I’ve found disappointment to be one of the most finely honed weapons in the enemy’s arsenal, because if we’re not watchful, disappointment can lead to a root of bitterness which can quickly establish itself in our lives. And bitterness is like a cancer, eating away all that’s good.

When disappointment leaves me protesting, “I didn’t know it was going to turn out like this,” I have to make a choice not to embrace toxic thoughts by electing to replace those thoughts with God’s word.

I keep coming back to this quote, “Can it be that, that which seems to oppose the will of God actually is used of Him to accomplish the will of God? That which seems evil only seems so because of perspective, the way the eyes see the shadows. Above the clouds, light never stops shining.” —Ann Voskamp
 
 

 
 
 
 
 
 
 
 
 
 
 
Often, faith only begins to flex its muscles in times when the darkness settles in around us. Faith is “our handle on what we can’t see” (Hebrews 11:5 The Message).

Even in times of great disappointment, through faith, we can fix our eyes on Jesus. Whatever situation left our hopes, desires, and expectations wanting, we trust will be used by Him for our good and His glory.

“…those who hope in me will not be disappointed” (Isaiah 49:23).

“We continue to shout our praise even when we’re hemmed in with troubles, because we know how troubles can develop passionate patience in us, and how that patience in turn forges the tempered steel of virtue, keeping us alert for whatever God will do next. In alert expectancy such as this, we’re never left feeling shortchanged. Quite the contrary—we can’t round up enough containers to hold everything God generously pours into our lives through the Holy Spirit!” (Romans 5:3-5 The Message).

“And hope does not disappoint us…” (Romans 5:5).
 
(edited repost)
 
 
 

Tuesday, July 2, 2019

Fireworks, Fear, and Faith

We attended a Fourth of July celebration in an Atlanta neighborhood where our daughter was working for the evening. What we didn’t know is our seats were just yards away from where the fireworks would be set off. We had Lucy with us.

The Aussiedor had never shown any reaction to fireworks before, but again, we’d didn’t realize we were so close.

When the pyrotechnics began, Lucy went into panic mode and shot out pulling Jerry over in his chair then proceeded to clear a path in her wake. I ran through the crowd fearing we might never find her in an unfamiliar place like this if she became lost. Thankfully, a man seeing my situation stepped on her leash as she passed and stopped her.  By then, Jerry had caught up with us, and we couldn’t get out of there fast enough.

Since then, fireworks really get Lucy going and around the Fourth, we have lots of fireworks in our town.
 
 
For the past few nights, the Big Guy (Jerry) sleeps with her beside him. She likes that. A lot.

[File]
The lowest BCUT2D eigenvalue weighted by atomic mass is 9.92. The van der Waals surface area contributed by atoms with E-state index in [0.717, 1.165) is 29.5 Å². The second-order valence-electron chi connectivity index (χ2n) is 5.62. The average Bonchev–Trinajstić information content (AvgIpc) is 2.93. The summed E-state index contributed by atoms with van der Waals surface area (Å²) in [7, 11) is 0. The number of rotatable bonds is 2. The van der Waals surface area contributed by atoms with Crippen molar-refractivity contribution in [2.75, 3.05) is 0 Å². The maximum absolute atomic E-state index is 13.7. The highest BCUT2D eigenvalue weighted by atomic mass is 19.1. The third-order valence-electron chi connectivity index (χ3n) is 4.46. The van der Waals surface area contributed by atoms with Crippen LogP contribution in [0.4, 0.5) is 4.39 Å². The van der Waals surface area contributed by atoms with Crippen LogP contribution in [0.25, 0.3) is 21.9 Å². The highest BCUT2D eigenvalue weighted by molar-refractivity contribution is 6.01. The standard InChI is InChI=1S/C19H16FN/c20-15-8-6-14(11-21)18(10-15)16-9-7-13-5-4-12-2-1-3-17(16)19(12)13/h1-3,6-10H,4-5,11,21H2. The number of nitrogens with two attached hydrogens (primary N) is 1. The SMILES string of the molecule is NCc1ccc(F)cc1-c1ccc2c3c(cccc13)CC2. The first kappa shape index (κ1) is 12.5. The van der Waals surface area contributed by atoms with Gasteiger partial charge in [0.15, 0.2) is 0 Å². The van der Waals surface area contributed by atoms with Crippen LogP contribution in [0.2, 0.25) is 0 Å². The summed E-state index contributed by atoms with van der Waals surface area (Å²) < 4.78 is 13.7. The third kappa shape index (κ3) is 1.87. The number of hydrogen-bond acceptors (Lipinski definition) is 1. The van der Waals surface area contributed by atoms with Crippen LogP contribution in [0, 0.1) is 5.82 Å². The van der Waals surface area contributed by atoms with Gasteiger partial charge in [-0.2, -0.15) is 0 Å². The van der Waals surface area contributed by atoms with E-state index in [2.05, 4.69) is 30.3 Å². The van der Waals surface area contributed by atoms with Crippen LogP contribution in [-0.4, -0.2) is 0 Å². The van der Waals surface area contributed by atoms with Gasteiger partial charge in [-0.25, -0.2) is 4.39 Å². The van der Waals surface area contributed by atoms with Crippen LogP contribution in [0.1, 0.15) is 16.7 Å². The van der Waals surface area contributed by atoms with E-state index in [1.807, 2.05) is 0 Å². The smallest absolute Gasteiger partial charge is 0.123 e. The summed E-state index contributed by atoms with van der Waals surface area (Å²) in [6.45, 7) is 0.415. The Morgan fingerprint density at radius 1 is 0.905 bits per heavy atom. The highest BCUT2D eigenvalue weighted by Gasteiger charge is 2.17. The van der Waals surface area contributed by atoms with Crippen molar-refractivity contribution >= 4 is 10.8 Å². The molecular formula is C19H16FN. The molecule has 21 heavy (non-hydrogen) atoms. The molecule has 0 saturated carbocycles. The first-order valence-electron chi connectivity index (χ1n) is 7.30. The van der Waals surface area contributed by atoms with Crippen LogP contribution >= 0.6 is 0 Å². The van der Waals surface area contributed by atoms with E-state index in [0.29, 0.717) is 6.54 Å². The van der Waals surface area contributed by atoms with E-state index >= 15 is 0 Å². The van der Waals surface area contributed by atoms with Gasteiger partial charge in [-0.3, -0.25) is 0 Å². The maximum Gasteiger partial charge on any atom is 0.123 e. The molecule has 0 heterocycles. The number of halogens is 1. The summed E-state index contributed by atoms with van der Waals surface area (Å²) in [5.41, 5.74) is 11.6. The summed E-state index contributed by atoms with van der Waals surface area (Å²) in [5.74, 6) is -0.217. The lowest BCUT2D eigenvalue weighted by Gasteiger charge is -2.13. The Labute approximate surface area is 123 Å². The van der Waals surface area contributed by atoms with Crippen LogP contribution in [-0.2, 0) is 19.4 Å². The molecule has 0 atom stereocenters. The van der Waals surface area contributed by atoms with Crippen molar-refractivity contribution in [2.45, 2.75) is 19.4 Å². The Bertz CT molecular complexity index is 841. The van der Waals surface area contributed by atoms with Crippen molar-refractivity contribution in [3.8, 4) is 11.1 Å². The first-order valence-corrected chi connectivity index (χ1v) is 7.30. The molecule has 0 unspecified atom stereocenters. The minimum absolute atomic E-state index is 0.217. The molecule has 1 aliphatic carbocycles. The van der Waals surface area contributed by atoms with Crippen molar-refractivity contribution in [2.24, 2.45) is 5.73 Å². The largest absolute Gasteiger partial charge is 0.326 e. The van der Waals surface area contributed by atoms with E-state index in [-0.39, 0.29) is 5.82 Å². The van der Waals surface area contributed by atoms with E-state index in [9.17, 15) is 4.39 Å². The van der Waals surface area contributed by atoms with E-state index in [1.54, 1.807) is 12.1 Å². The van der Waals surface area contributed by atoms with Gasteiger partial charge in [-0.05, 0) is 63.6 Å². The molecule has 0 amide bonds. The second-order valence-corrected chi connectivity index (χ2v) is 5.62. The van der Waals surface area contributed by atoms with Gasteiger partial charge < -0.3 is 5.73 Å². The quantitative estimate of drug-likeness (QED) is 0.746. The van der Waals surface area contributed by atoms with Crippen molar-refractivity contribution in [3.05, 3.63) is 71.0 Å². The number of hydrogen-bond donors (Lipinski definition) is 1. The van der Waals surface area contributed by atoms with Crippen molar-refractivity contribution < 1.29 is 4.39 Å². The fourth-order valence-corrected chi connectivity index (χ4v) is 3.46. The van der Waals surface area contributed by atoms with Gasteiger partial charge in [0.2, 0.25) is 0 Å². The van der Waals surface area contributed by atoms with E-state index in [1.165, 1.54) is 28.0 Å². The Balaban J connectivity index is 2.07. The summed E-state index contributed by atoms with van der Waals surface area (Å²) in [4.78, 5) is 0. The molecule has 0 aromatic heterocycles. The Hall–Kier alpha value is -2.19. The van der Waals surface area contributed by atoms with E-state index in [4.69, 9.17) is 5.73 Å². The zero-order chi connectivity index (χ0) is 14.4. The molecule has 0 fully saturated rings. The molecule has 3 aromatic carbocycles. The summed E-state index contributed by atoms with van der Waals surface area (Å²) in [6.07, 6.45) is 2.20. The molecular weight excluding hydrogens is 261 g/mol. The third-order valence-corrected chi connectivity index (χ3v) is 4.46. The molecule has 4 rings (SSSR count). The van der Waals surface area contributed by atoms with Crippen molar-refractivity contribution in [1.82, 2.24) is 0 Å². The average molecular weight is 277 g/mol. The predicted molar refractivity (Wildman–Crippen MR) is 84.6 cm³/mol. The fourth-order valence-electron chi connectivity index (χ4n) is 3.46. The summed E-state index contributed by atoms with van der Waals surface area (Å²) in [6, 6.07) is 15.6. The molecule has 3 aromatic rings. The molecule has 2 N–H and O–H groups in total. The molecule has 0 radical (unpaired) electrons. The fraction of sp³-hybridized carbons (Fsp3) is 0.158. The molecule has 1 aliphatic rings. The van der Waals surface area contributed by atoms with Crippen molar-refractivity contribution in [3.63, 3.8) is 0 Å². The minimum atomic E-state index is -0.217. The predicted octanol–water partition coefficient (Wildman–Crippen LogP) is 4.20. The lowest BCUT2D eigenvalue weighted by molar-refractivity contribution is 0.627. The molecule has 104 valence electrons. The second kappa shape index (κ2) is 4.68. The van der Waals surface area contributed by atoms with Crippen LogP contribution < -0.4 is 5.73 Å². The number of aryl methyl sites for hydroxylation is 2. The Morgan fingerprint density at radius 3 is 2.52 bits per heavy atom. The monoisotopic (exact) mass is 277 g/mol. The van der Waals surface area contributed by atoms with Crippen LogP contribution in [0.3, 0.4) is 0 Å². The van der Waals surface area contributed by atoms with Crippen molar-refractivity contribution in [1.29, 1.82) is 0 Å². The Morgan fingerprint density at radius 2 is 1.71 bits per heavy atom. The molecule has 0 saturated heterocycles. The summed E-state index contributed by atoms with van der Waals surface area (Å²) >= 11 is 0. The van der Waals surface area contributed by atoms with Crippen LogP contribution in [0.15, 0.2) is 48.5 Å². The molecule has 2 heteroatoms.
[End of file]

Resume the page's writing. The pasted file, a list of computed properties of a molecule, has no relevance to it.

It reminds me of Mason, the son of friends.  As a child, he had a hard time staying in his own bed and getting to sleep at night because of his fears.  One night, his dad put him back in his bed again and reminded him as he had many times before that God was with him.

The little fellow said, “I know, but I want somebody with skin on them.”

Don’t we all?

Don’t we just crave the presence of God in skin? Someone we can touch, hold, and lean against.

I know I do.

But then there’s this thing called faith, the “evidence of things not seen,” wrote a man who dealt with fears of his own.  The apostle Paul wrote to the Corinthians he was with them “. . . in weakness, and in fear, and in much trembling” (I Corinthians 2:3).

But God told Paul in a vision one night, “Do not be afraid; keep on speaking, do not be silent. For I am with you, and no one is going to attack and harm you, because I have many people in this city” (Acts 18:9-10).

Whatever God calls us to do, he will equip us for it. We don’t have to be afraid. I’ve repeated those words to myself as I’ve stood before the locked doors of a prison gate before being admitted to do ministry there, as a plane touched down in a faraway place on a mission trip, or as I’ve struggled for the words when praying for a seemingly impossible situation.

Yes, like Mason, we want someone with skin on them, and like Lucy, we want to climb up beside the Big Guy and feel him next to us.

But Jesus, God with skin on Him, told us around eighteen times in the New Testament not to fear. In all, “Fear Not,” appears 365 times in the Bible.

God calls us to walk by faith, not by sight (2 Corinthians 5:70.)

Today, that little boy, Mason, is a pastor, so I believe he’s latched onto that walking by faith thing.

May we all.

Praying with you, friends that God would give us all we need to do just that.

Meanwhile, for what it’s worth, Lucy will be wearing her thunder vest for a few days. It works a little, anyway.

I found a printable with all the “Fear Not” references on it HERE.
 
edited repost